13 Slight Control Over Price
Have some freedom to raise and lower their prices because each firm’s goods are a little different some people are willing to pay more for the difference. monopolistically competitive market firm has only little control over it’s prices. Customers will substitute another manufacturer’s products if the prices get too high.

14 Differentiated Products
Firms have some control over selling price because they can differentiate, or distinguish, their goods from the other products. The main difference between perfect competition and monopolistic competition is differentiation monopolistically competitive seller profits from differences between his or her products & competitors products.

15 Non-Price Competition
Characteristics of Non-Price Competition: Physical Characteristics Location Service Level Advertising, Image, Or Status

16 Oligopoly A market dominated by a few large, profitable firms.
Oligopolies usually occur if four largest firms produce 70 to 80 percent of all the output. They may set higher prices, lower output They may help create barriers to entry

17 Oligopoly- Problems Cooperation Collusion Cartels
Price war - a series of competitive price cuts that lowers the market price below the cost of production (p. 171) Price Fixing- an agreement among firms to charge one price for the same good (p.171) Collusion an agreement among firms to divide the market, set prices, or limit production (p. 1 71) Cartels a formal organization of producers that agree to coordinate prices and production (p. 171)

18 Monopolistic Competition
Comparisons Perfect Competition Monopolistic Competition Oligopoly Monopoly Number of Firms Many A Few One Variety of Goods None Some Price Control Little Complete Barriers to Entry Low High Examples Wheat, Stock Jeans, Books Cars Public Water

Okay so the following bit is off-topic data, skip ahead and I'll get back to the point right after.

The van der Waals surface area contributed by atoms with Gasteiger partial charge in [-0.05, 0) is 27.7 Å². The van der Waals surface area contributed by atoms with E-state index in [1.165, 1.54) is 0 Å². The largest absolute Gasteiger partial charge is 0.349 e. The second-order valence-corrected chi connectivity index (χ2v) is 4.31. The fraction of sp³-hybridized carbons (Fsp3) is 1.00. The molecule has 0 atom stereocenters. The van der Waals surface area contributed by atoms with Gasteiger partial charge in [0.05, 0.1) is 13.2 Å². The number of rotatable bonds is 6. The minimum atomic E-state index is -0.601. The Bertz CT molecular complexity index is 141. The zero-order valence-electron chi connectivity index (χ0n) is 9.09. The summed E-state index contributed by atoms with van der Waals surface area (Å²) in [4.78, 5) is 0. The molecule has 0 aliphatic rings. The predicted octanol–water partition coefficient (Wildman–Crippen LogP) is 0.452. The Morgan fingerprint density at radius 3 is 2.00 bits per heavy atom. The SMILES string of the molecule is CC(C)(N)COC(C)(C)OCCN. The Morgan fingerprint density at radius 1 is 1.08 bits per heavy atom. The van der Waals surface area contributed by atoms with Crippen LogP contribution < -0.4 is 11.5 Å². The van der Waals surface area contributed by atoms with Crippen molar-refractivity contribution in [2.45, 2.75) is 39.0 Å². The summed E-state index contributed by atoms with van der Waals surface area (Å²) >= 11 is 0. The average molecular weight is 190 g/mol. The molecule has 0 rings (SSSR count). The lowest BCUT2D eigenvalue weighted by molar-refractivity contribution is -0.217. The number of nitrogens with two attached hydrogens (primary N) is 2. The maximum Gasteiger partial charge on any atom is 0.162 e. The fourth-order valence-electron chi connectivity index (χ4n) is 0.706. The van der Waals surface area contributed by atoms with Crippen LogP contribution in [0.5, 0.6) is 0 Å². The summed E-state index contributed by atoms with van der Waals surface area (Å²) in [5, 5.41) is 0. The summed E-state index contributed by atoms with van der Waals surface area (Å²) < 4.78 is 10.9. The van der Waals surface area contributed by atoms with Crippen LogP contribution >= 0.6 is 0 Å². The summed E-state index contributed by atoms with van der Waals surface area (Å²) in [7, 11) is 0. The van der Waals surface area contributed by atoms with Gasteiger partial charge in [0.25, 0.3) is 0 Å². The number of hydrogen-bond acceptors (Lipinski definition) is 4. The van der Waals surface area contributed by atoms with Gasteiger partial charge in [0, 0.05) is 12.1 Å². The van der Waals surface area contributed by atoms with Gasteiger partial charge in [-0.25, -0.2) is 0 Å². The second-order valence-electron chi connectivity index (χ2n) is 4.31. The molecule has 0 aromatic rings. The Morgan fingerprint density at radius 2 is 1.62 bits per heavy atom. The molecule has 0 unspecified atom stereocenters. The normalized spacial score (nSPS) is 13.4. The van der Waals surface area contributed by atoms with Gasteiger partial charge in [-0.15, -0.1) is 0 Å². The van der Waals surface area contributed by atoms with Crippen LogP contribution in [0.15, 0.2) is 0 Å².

19 Chapter Seven Section 4 Predatory pricing -selling below cost to drive competitors out of the market. Antitrust laws -laws that encourage competition in the marketplace. Trust -like a cartel, an illegal grouping of companies that discourages competition. Merger -combination of two or more companies into a single firm. Deregulation -the removal of some government controls over a market

20 The Sherman Antitrust Act
The Sherman antitrust act was one way the government tried to regulate big business. This act was passed in 1890 but was not enforced until Theodore Roosevelt took up office in This law outlaws mergers and monopolies that restrain trade between states.

21 The Clayton Antitrust Act
Outlaws practices that limit competition or lead to monopoly. This law was passed in 1914 & helped to expand government control of big business.

22 The Robinson-Patman Act
The Robinson-Patman act defines & outlaws several forms of price discrimination. Celler-Kefauver Act The Celler-Kefauver act allows government to stop mergers that could hurt competition.

23 Examples of government intervention:
(1974) department of justice sues to end AT&T’s monopoly over local phone service AT&T agrees to break up its local phone service into several companies. In 1999 a federal judge finds that Microsoft is a monopoly.